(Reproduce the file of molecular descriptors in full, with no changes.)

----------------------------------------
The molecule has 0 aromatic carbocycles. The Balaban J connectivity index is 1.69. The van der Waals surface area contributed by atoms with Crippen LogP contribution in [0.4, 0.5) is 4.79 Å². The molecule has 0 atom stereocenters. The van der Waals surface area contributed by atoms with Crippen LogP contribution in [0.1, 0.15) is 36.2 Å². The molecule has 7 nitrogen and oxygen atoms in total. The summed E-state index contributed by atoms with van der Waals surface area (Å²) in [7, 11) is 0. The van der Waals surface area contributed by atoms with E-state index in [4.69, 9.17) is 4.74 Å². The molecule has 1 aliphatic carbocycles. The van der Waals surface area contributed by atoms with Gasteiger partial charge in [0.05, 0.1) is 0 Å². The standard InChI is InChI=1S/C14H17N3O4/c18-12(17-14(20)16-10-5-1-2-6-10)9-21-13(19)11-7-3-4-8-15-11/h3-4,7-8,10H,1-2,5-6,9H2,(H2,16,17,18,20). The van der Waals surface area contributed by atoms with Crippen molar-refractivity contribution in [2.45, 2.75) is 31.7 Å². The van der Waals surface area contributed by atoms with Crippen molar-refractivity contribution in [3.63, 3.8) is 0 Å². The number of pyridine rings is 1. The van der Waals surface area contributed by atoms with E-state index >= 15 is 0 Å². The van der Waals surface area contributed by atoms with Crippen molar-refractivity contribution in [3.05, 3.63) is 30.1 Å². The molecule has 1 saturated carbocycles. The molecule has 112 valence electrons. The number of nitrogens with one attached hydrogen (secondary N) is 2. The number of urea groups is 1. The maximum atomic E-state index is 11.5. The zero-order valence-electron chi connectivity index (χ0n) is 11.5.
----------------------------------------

The molecule has 0 aromatic carbocycles. The Balaban J connectivity index is 1.69. The van der Waals surface area contributed by atoms with Crippen LogP contribution in [0.4, 0.5) is 4.79 Å². The molecule has 0 atom stereocenters. The van der Waals surface area contributed by atoms with Crippen LogP contribution in [0.1, 0.15) is 36.2 Å². The molecule has 7 nitrogen and oxygen atoms in total. The summed E-state index contributed by atoms with van der Waals surface area (Å²) in [7, 11) is 0. The van der Waals surface area contributed by atoms with E-state index in [4.69, 9.17) is 4.74 Å². The molecule has 1 aliphatic carbocycles. The van der Waals surface area contributed by atoms with Gasteiger partial charge in [0.05, 0.1) is 0 Å². The standard InChI is InChI=1S/C14H17N3O4/c18-12(17-14(20)16-10-5-1-2-6-10)9-21-13(19)11-7-3-4-8-15-11/h3-4,7-8,10H,1-2,5-6,9H2,(H2,16,17,18,20). The van der Waals surface area contributed by atoms with Crippen molar-refractivity contribution in [2.45, 2.75) is 31.7 Å². The van der Waals surface area contributed by atoms with Crippen molar-refractivity contribution in [3.63, 3.8) is 0 Å². The number of pyridine rings is 1. The van der Waals surface area contributed by atoms with E-state index >= 15 is 0 Å². The van der Waals surface area contributed by atoms with Crippen molar-refractivity contribution in [3.05, 3.63) is 30.1 Å². The molecule has 1 saturated carbocycles. The molecule has 112 valence electrons. The number of nitrogens with one attached hydrogen (secondary N) is 2. The number of urea groups is 1. The maximum atomic E-state index is 11.5. The zero-order valence-electron chi connectivity index (χ0n) is 11.5.